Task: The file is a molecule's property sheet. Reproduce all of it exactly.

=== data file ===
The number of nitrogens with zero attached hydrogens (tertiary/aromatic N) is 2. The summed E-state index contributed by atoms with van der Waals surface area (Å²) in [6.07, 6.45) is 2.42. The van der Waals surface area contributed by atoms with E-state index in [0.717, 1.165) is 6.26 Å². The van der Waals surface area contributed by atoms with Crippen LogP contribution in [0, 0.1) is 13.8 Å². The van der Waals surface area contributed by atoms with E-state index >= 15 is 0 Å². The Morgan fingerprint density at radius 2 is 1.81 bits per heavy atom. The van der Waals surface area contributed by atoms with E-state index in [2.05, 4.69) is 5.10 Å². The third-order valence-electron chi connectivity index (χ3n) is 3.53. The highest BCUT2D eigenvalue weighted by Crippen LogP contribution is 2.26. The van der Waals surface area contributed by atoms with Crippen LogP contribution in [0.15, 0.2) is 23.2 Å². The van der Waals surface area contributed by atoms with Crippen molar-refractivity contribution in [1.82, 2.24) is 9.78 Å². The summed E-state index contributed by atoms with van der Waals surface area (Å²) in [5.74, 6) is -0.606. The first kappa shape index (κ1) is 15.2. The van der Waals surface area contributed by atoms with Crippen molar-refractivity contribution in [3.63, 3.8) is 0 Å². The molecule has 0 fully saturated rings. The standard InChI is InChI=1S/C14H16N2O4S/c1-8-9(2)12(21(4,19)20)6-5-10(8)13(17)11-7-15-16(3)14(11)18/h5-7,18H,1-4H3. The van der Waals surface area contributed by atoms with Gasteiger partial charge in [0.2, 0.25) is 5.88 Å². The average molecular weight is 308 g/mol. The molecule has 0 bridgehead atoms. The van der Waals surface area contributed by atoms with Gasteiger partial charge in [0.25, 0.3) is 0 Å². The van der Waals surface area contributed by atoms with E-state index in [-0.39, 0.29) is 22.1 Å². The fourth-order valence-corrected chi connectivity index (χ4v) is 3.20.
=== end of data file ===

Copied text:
The number of nitrogens with zero attached hydrogens (tertiary/aromatic N) is 2. The summed E-state index contributed by atoms with van der Waals surface area (Å²) in [6.07, 6.45) is 2.42. The van der Waals surface area contributed by atoms with E-state index in [0.717, 1.165) is 6.26 Å². The van der Waals surface area contributed by atoms with Crippen LogP contribution in [0, 0.1) is 13.8 Å². The van der Waals surface area contributed by atoms with E-state index >= 15 is 0 Å². The Morgan fingerprint density at radius 2 is 1.81 bits per heavy atom. The van der Waals surface area contributed by atoms with E-state index in [2.05, 4.69) is 5.10 Å². The third-order valence-electron chi connectivity index (χ3n) is 3.53. The highest BCUT2D eigenvalue weighted by Crippen LogP contribution is 2.26. The van der Waals surface area contributed by atoms with Crippen LogP contribution in [0.15, 0.2) is 23.2 Å². The van der Waals surface area contributed by atoms with Crippen molar-refractivity contribution in [1.82, 2.24) is 9.78 Å². The summed E-state index contributed by atoms with van der Waals surface area (Å²) in [5.74, 6) is -0.606. The first kappa shape index (κ1) is 15.2. The van der Waals surface area contributed by atoms with Crippen molar-refractivity contribution in [3.63, 3.8) is 0 Å². The molecule has 0 fully saturated rings. The standard InChI is InChI=1S/C14H16N2O4S/c1-8-9(2)12(21(4,19)20)6-5-10(8)13(17)11-7-15-16(3)14(11)18/h5-7,18H,1-4H3. The van der Waals surface area contributed by atoms with Gasteiger partial charge in [0.2, 0.25) is 5.88 Å². The average molecular weight is 308 g/mol. The molecule has 0 bridgehead atoms. The van der Waals surface area contributed by atoms with Gasteiger partial charge in [0.25, 0.3) is 0 Å². The van der Waals surface area contributed by atoms with E-state index in [-0.39, 0.29) is 22.1 Å². The fourth-order valence-corrected chi connectivity index (χ4v) is 3.20.